The connection between dementia and hearing

Our ability to hear is complex. Its not only our ability to detect simple sounds rather it also gives us an understanding of sounds that change quickly, and which are layered with other sounds – such as a conversation in a crowded place. Our hearing or ‘auditory cognition’ relies on the outer, middle and inner components of our ears connecting with the auditory, language and other networks in our brains. Put simply, our ears need to send information to our brains for us to actually 'hear' and understand what we’ve heard. Without our ears and brain working together to receive, transmit and then process the sounds around us, we will have difficulty with our hearing. The healthy auditory brain image below shows areas involved in hearing. Green indicates processing centres in the brainstem that receive information from our ears; yellow indicates auditory cognition centres at higher levels of the brain and red indicates general high level cognitive processes in the brain.

Midlife hearing loss has been identified as one of 12 lifestyle risk factors for dementia later in life. However, research in the Lancet reports that this risk can be reduced if the hearing loss is identified and managed well. As we age, our hearing systems also are vulnerable to the cumulative effects of life experiences, particularly working in a noisy environment. Any acquired hearing loss can affect a person’s social engagement and quality of life. Limited social engagement, in turn, may affect general cognitive ability and increase vulnerability to social isolation and depression. Such negative outcomes can be prevented by making sure that we talk with our General Practitioners regularly about our hearing and ask for a referral to an audiologist for testing when we are concerned about any changes.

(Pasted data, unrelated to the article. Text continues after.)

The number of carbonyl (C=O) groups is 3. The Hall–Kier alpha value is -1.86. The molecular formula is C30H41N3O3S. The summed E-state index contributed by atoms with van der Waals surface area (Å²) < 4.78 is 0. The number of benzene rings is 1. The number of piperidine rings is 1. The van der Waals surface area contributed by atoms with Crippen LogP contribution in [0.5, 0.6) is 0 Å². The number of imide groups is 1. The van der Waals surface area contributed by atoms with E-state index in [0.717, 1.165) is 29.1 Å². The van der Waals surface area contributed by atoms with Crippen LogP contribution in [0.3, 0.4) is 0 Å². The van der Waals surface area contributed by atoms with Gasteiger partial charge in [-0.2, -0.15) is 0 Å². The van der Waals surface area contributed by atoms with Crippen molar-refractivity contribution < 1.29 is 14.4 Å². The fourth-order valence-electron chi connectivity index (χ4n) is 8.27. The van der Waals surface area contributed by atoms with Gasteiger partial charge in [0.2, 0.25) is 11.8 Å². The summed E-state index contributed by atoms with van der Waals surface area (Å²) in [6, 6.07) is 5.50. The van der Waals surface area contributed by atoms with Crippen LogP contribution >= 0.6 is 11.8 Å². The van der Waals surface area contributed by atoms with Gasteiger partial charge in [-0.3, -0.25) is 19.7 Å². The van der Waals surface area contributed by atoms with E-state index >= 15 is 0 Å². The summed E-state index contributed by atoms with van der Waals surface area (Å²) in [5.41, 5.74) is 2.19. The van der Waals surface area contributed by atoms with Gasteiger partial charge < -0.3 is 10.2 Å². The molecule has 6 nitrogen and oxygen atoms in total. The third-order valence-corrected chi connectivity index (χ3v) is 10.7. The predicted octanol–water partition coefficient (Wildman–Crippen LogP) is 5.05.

Hearing testing is painless - and ensuring we hear well is an essential factor in preventing auditory cognitive dysfunction, maintaining general brain health, and thus decreasing the risk of dementia. Recording hearing changes over time is also a valuable part of long-term preventative health care. Being able to hear well is such an important issue – but its importance is often overlooked and misunderstood. If you have any questions about your hearing, please contact your health professional. 

For further information on hearing testing, contact your local team at Hearing Australia on 134 432.


This schematic is taken from an article by Johnson and colleagues (2021) and is available at doi:10.1093/brain/awaa429.

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